The BBC recently reported on new research that documents the way young boys are negatively affected by gender stereotypes.
Girls believe they are cleverer, better behaved and try harder than boys from the age of four, research suggests.
By the age of eight, boys had also adopted these perceptions, the study from the University of Kent found.
Social psychologist and lead researcher, Bonny Hartley, presented children between the age of four and 10 with a series of statements describing children as being hard working, clever, and timely in the completion of the work. They then chose the silhouette of either a boy or girl depending on which gender they thought the statement most accurately described.
On average, girls of reception age right through to Year 5 said girls were cleverer, performed better, were more focused and were better behaved or more respectful, the study found.Boys in reception, Year 1 and Year 2 gave answers which were equally split between favouring boys and girls, but by Year 3 their beliefs were in line with those of the girls, the researchers said.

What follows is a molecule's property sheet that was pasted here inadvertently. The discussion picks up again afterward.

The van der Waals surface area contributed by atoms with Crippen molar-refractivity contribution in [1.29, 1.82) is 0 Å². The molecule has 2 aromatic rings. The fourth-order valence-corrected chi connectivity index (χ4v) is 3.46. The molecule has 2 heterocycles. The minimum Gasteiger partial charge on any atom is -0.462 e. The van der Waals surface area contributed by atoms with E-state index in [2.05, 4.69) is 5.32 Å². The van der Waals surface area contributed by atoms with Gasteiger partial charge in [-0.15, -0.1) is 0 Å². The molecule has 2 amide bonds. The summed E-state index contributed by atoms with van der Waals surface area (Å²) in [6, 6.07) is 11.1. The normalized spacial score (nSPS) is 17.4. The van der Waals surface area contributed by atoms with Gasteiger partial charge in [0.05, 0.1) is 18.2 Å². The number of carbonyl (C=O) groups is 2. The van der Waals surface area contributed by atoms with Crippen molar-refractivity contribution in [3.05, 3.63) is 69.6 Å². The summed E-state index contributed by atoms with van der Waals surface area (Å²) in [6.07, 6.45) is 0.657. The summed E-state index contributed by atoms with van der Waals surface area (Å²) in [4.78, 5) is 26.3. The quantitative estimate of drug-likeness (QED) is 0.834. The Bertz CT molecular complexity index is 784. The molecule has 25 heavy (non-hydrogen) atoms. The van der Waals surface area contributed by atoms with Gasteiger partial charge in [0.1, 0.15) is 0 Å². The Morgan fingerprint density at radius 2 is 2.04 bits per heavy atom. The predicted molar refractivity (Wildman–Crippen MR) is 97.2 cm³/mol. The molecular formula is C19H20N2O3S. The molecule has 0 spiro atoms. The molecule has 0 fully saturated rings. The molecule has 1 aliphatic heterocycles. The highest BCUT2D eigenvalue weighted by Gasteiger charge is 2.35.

Ms Hartley said that children of both genders thought, in general, that adults believed that girls did better than boys at school.
Hartley also documented the immediate impact that gender expectations may have on test performance.
In a separate investigation, she tested two separate groups of children in maths, reading and writing. The first group was told that boys do not perform as well as girls, but the other was not. Boys in the first group performed “significantly worse” than in the second group, which Ms Hartley says suggests that boys’ low performance may be explained in part by low expectations.
The study demonstrates the power of socialization and speaks to the need for teachers to be particularly cognizant of vocalizing any gender-based expectations, as they may create self-fulfilling prophecies.
She also warns against the use of phrases such as “silly boys” and “school boy pranks” or teachers asking “why can’t you sit nicely like the girls?”